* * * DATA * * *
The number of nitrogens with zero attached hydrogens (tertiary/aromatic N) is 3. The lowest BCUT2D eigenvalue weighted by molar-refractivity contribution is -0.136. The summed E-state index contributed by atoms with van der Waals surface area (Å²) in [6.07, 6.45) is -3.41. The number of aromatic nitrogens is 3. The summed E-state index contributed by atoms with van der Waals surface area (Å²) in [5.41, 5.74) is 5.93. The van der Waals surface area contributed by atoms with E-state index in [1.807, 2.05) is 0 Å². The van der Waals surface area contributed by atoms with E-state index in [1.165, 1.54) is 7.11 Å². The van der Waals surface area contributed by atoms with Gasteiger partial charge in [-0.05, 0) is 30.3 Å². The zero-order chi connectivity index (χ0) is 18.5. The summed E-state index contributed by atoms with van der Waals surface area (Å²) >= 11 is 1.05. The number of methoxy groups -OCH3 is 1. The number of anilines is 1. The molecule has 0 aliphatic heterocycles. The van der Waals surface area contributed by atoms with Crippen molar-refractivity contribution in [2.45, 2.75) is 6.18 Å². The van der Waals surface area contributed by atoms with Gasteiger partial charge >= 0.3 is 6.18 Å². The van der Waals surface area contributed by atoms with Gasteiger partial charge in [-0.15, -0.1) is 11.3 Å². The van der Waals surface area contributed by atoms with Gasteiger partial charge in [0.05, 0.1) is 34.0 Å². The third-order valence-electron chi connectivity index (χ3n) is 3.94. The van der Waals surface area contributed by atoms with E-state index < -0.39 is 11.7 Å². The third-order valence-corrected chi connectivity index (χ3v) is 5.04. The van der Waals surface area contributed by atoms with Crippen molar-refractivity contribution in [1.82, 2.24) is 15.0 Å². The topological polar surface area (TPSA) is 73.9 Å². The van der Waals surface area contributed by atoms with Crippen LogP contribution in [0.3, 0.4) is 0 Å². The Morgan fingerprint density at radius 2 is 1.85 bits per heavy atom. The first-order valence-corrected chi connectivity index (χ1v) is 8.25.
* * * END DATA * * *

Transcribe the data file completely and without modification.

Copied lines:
The number of nitrogens with zero attached hydrogens (tertiary/aromatic N) is 3. The lowest BCUT2D eigenvalue weighted by molar-refractivity contribution is -0.136. The summed E-state index contributed by atoms with van der Waals surface area (Å²) in [6.07, 6.45) is -3.41. The number of aromatic nitrogens is 3. The summed E-state index contributed by atoms with van der Waals surface area (Å²) in [5.41, 5.74) is 5.93. The van der Waals surface area contributed by atoms with E-state index in [1.807, 2.05) is 0 Å². The van der Waals surface area contributed by atoms with E-state index in [1.165, 1.54) is 7.11 Å². The van der Waals surface area contributed by atoms with Gasteiger partial charge in [-0.05, 0) is 30.3 Å². The zero-order chi connectivity index (χ0) is 18.5. The summed E-state index contributed by atoms with van der Waals surface area (Å²) >= 11 is 1.05. The number of methoxy groups -OCH3 is 1. The number of anilines is 1. The molecule has 0 aliphatic heterocycles. The van der Waals surface area contributed by atoms with Crippen molar-refractivity contribution in [2.45, 2.75) is 6.18 Å². The van der Waals surface area contributed by atoms with Gasteiger partial charge >= 0.3 is 6.18 Å². The van der Waals surface area contributed by atoms with Gasteiger partial charge in [-0.15, -0.1) is 11.3 Å². The van der Waals surface area contributed by atoms with Gasteiger partial charge in [0.05, 0.1) is 34.0 Å². The third-order valence-electron chi connectivity index (χ3n) is 3.94. The van der Waals surface area contributed by atoms with E-state index < -0.39 is 11.7 Å². The third-order valence-corrected chi connectivity index (χ3v) is 5.04. The van der Waals surface area contributed by atoms with Crippen molar-refractivity contribution in [1.82, 2.24) is 15.0 Å². The topological polar surface area (TPSA) is 73.9 Å². The van der Waals surface area contributed by atoms with Crippen LogP contribution in [0.3, 0.4) is 0 Å². The Morgan fingerprint density at radius 2 is 1.85 bits per heavy atom. The first-order valence-corrected chi connectivity index (χ1v) is 8.25.